The Old Milwaukee Brewery, Milwaukee, Wisconsin

Posted on
Mar 26, 2014

If my recent posts seem anachronistic, there’s good reason: they are. Rand and I are on the road for a while, so I’ve been scouring my Flickr stream  and the Drafts folder of my blog for old photos and stories I haven’t yet shared with you. This is a post I never got around to finishing from our Milwaukee trip in October, 2012

Sign inside the Miller Brewery.

I’m not a big drinker.

I’m sure some of you reading that are thinking, “Yeah, right.” But it’s true. The cursing and the brutal honesty and the divulging of way, waaay too much personal information to an audience of strangers? That’s me sober. (I once had a waitress cut me off. When I told her I was drinking water, she just stared at me blankly.)

That’s part of the reason why I don’t drink. I can’t imagine all the horrible things I would say if I had a bit of alcohol in my system.

Besides, I can think of waaay better things to do with all that yeast. Cinnamon rolls. Doughnuts. Danishes.  (Wait, do danishes require yeast? Whatever. Now I want one.)

My vice is sweets. It always has been. But Rand? Rand loves a drink now and then. Especially if it’s a really good beer. So, when he had to leave Milwaukee a few hours before me, and I was left with the option of joining some of his colleagues at the Miller Brewery, I went. I was sort of Rand’s beer ambassador. And while I’ve never known him to drink a Miller, I’m certain he’d have loved the tour.

Here are some snapshots I took of our visit (which, by the way, was entirely free, and included drinks at the end).

Here we are approaching Miller Valley, and the Miller Brewery … We were there in October, so all the trees were a lovely sort of orange-yellow.


When we reached the Visitors Center, we found High Life Cruiser parked just outside. I think it’s permanently there, as it doesn’t seem like the best idea to be driving around in a vehicle, advertising booze.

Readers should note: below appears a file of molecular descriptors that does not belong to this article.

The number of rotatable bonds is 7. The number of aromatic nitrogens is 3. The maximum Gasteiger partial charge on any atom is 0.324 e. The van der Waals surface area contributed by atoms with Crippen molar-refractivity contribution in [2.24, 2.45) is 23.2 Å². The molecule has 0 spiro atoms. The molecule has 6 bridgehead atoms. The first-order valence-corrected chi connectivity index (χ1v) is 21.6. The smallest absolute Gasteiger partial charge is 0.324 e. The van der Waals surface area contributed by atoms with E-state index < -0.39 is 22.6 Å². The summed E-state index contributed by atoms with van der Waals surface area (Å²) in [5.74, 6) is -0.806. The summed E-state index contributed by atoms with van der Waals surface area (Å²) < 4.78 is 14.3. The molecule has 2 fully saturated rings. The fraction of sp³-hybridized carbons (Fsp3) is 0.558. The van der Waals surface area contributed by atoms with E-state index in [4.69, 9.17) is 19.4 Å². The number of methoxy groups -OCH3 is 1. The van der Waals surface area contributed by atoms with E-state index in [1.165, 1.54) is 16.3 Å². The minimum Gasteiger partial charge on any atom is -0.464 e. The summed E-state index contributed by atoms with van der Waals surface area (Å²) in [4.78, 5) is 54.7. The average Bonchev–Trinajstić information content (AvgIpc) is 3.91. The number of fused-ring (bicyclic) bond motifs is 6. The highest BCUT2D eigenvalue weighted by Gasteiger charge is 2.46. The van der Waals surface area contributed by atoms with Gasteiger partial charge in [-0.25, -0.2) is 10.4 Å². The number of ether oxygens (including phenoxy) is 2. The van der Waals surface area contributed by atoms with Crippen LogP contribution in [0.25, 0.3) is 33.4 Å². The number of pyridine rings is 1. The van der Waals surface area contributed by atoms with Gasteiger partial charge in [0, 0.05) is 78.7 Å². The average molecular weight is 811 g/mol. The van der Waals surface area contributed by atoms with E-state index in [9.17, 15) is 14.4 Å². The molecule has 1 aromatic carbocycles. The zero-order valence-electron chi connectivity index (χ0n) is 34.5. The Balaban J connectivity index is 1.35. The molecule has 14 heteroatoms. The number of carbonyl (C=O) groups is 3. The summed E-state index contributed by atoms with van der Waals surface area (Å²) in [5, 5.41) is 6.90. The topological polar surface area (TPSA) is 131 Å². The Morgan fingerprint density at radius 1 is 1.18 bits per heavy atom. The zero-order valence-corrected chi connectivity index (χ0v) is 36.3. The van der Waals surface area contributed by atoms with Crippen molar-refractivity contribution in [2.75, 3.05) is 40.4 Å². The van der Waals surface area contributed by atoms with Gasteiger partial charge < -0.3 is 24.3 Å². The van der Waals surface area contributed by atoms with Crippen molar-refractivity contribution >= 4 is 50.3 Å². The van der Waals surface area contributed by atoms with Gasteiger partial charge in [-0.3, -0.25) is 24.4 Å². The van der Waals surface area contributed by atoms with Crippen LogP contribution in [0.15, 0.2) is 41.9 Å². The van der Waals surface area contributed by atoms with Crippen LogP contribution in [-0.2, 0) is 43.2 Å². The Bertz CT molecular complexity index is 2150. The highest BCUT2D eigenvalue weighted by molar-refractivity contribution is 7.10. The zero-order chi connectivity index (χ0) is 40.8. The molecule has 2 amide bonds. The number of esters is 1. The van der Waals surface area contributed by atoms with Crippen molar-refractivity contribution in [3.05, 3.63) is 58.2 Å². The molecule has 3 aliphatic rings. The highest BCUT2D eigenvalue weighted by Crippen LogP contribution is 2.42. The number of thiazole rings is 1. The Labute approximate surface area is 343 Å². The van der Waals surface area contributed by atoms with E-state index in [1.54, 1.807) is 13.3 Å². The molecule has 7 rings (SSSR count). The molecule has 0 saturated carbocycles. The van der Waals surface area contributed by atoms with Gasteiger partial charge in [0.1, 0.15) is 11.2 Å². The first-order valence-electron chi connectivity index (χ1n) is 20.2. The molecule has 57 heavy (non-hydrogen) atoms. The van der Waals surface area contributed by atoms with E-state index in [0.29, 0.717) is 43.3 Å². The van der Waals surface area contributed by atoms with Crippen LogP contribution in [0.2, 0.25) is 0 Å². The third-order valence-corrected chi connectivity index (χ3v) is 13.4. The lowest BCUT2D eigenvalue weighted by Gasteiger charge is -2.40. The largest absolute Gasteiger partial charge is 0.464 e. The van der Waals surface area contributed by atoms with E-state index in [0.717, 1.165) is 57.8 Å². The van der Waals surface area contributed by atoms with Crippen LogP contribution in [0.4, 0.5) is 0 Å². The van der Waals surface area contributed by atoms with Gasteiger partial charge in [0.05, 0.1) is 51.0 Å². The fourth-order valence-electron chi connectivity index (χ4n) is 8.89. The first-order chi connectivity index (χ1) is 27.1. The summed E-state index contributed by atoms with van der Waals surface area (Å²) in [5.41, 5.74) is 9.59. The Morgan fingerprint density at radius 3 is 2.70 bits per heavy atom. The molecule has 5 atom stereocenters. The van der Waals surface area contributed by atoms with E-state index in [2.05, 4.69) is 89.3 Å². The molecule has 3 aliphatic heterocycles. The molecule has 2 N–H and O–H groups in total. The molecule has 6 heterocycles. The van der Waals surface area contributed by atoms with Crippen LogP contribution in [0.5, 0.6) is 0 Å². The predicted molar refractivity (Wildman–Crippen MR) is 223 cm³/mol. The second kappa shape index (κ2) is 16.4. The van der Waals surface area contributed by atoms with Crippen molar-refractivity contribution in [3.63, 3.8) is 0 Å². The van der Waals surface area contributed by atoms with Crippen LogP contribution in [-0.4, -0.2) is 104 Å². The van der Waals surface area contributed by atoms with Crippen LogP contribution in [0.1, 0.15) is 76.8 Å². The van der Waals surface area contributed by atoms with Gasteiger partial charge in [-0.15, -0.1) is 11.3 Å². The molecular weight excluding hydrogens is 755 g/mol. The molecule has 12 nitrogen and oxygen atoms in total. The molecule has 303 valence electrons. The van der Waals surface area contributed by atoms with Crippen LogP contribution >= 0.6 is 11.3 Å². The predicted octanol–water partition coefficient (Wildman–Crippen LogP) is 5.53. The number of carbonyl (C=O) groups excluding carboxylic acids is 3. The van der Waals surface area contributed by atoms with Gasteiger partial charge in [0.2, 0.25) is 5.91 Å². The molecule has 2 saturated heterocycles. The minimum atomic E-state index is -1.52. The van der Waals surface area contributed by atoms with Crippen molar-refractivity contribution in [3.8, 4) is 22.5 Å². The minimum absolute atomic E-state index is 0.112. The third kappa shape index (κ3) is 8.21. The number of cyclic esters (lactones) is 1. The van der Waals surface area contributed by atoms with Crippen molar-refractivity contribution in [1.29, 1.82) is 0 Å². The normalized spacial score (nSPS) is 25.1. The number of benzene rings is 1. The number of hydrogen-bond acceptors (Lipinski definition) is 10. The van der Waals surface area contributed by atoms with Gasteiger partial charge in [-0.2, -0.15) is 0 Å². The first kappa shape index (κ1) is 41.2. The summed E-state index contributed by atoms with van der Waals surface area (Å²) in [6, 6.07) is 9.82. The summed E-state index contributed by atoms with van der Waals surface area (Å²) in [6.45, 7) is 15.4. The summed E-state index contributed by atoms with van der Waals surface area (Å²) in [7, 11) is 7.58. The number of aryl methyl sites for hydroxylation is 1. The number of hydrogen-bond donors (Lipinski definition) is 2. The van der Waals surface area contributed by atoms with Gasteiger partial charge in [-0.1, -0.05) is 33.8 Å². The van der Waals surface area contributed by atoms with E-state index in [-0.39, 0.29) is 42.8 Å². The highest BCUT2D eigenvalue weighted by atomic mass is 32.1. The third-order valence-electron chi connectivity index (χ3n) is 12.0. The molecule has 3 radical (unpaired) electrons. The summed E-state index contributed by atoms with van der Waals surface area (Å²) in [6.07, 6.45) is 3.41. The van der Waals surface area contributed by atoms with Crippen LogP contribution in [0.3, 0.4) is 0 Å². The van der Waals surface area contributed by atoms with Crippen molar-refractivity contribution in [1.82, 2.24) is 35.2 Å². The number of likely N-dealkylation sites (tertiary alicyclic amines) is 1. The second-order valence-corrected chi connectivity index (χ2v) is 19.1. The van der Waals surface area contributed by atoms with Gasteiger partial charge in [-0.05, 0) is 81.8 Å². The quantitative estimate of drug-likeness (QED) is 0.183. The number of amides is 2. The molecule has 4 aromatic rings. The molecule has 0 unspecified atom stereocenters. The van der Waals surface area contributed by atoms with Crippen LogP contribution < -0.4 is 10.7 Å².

We arrived a little late for the tour, but fortunately we were allowed to join one that had already started. After a brief intro talk, we headed out to one of the brewery buildings, just across the street.

Side note: I love industrial buildings. Any old factory with pipes and vents sticking out of it just delights me.


On the way, we passed by this sign. Our guide explained that it was one of the largest hand-painted signs in the U.S. It’s basically just a huge mural.

I mean, it’s a corporate mural, but whatever. Craftsmanship!


I know that this is probably a no-brainer for everyone else, but I’m always sort of fascinated by the idea that beer is something that is cooked. It’s just hard to think of it in that way. But if you visit the Miller Brewery, you’ll find all sorts of massive vats and fermentation canisters that make it clear it: beer doesn’t just come pouring out of some stream up in the mountains. Oh, and miniature Vikings don’t barrel it up and drag it to a factory, where it is bottled for our convenience. TV has lied to me once again.

I can’t really remember what this was for, since it’s been a while, but I think that the term “wort” was used. So be grateful I can’t go into detail about that, okay?


I’m fairly sure the vents at the top of these huge containers were so all the fermenting gasses could escape (without losing any beery goodness).


This was, I kid you not, one of my favorite parts – the bottle filler. Almost immediately after seeing this, I had the theme song to Laverne & Shirley stuck in my head (incidentally, the show was set in Milwaukee).


We watched them whir through for a while – it was exactly like one of those “How it’s made” videos they used to have on Mr. Rogers when I was a kid. Naturally, I was transfixed.

We concluded with a stop at the Miller Caves. In the years before refrigeration, beer was stored here to keep it cold (aided with ice that had been brought in from a nearby lake in the wintertime). The caves extended down some 600 feet, but they’ve since been sealed off. Now only the entrances are open to visitors. Even so, it was quite chilly inside.


The tour concluded in the tasting room, where we got to try three of Miller’s best selling beers. As usual, I passed on that offer.


But I did take a minute to send Rand a postcard, which the brewery will mail for you. I needed a bit of inspiration, so I just copied the text of the postcard Homer mails Marge from the Duff Brewery.


When Rand and I finally met back up (I can’t remember where … Seattle? San Francisco?), I told him about my visit.

“You’d have loved it,” I told him.

“Well, we’ll have to go back to Milwaukee,” he said. And I, for the record, am totally okay with that.

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